The mental effects of methamphetamine combined with psychiatric symptoms harm a person’s ability to manage their lives properly.
The most dangerous long-term physical effects are cardiovascular. Even young users can suffer from:
- heart attack
- sudden cardiac death
- reduced heart function and shortness of breath
Methamphetamine dependence may cause further harms, such as:
- severe, poor nutrition
- weakened immune system
- severely damaged skin
- sores can turn into severe life-threatening infections
- sensation of insects crawling under the skin, leading to excessive scratching
- methamphetamine (meth) mouth or extended dry mouth
- permanent bad taste in the mouth
- cavities and/or lost teeth
Using methamphetamine during pregnancy may be harmful to your unborn child. It is associated with:
- premature delivery
- a decrease in the mother’s appetite
- slow fetal growth, leading to low birth weight
Risks related to methamphetamine use
Methamphetamine overdoses most commonly produce exaggerated mental and physical effects such as:
- fast and irregular heartbeat
- high blood pressure
- rapid respiration or difficulty breathing
- excessive body heat or shivering
- liver and/or kidney failure
Reports of overdose also note convulsions and coma.
Methamphetamine deaths result mostly from heart or lung complications. Deaths from choking on vomit or from infections are also frequent.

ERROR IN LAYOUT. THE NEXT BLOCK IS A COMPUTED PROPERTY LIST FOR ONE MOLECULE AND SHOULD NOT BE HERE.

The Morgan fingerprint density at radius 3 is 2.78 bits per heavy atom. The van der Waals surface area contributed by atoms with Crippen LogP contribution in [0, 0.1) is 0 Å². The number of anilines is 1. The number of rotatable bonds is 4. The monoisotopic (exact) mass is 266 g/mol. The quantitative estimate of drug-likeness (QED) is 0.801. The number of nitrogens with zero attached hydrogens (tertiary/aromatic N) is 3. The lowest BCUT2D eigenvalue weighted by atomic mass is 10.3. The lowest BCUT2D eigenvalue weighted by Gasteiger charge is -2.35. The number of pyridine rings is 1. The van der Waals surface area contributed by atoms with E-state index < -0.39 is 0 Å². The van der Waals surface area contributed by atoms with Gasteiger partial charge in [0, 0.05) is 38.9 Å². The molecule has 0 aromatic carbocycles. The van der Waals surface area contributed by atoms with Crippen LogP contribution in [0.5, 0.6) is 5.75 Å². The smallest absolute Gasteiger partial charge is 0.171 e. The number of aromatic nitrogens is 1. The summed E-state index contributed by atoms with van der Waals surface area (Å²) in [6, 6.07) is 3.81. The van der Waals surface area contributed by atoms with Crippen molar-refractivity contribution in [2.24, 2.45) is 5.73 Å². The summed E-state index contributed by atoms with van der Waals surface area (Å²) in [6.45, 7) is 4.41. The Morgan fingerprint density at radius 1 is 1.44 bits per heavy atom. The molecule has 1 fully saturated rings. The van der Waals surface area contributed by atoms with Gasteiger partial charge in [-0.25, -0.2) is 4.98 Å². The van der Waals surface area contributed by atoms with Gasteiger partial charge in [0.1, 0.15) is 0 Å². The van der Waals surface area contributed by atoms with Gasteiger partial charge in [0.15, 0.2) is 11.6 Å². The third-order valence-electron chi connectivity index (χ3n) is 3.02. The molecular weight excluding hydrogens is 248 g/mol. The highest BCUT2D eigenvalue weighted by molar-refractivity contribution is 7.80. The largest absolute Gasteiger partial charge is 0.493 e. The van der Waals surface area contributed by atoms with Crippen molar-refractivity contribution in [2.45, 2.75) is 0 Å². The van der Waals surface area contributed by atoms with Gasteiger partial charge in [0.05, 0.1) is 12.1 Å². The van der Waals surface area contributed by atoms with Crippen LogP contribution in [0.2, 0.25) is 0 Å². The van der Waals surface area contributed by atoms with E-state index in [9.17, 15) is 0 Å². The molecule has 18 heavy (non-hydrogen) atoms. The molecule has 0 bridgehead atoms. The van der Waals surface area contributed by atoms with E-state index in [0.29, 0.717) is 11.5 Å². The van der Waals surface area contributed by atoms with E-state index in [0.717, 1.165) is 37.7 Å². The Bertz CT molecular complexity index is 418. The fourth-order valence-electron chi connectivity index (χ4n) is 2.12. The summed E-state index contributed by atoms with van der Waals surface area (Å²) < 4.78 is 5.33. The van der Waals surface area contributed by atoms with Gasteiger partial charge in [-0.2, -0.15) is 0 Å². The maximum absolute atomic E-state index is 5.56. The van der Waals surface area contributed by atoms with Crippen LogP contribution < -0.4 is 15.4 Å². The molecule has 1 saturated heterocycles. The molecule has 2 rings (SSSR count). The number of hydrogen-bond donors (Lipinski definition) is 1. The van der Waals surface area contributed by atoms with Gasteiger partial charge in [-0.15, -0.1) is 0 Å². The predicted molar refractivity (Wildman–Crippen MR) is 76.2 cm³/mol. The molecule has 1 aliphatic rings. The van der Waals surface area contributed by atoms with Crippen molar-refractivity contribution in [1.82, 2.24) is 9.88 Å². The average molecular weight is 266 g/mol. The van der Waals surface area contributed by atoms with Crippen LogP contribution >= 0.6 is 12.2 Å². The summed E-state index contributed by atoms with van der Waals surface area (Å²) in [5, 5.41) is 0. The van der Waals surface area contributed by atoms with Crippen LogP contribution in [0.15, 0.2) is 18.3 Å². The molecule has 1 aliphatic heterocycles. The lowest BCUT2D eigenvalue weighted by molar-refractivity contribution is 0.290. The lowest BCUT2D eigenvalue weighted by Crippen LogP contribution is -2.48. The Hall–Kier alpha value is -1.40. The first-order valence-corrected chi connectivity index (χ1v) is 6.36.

High doses of methamphetamine have also been linked to fatal accidents, suicides and violent aggression causing death.
The risk of accidental overdose is also higher with co-use of other substances (for example, alcohol, opioids).
Staying at the scene of an overdose is important to help save the person’s life. The Good Samaritan Drug Overdose Act gives some legal protection for individuals who witness an overdose and call 911 or their local emergency number for help.
Substance use disorders and withdrawal
Methamphetamine is highly addictive. Tolerance develops the more you use. This means that you need more and more methamphetamine to get the desired effects. Difficulty getting “high” causes great frustration and unstable behaviour.
Unlike with other substances of problematic use, methamphetamine withdrawal produces mostly psychological symptoms. If you stop using methamphetamine abruptly you experience intense cravings. These cravings are so intense that you cannot focus on anything else. Eventually, your life may be taken over by the urge to get and use the drug.
Other symptoms of withdrawal include:
- intense fatigue
- difficulty sleeping or disturbed sleep
- feeling hungry all the time
- dissatisfaction, inability to feel pleasure
- depression, anxiety and irritability
Coming down from a methamphetamine-induced state is commonly known as "tweaking." When the effects are wearing off, you feel a powerful combination of:
- drug craving
- irritability and aggression
As the effects of methamphetamine continue to wear off, you can also experience:
- poor concentration
- possible paranoia and hallucinations
This is a dangerous state, both for you and those around you. You are fueled by intense, negative psychological effects. You may be in a psychotic state or disconnected from reality. You can also become hostile and violent or you may self-mutilate, attempt suicide or attack others for no reason.
Unstable behaviour may not be apparent if other substances are used during withdrawal.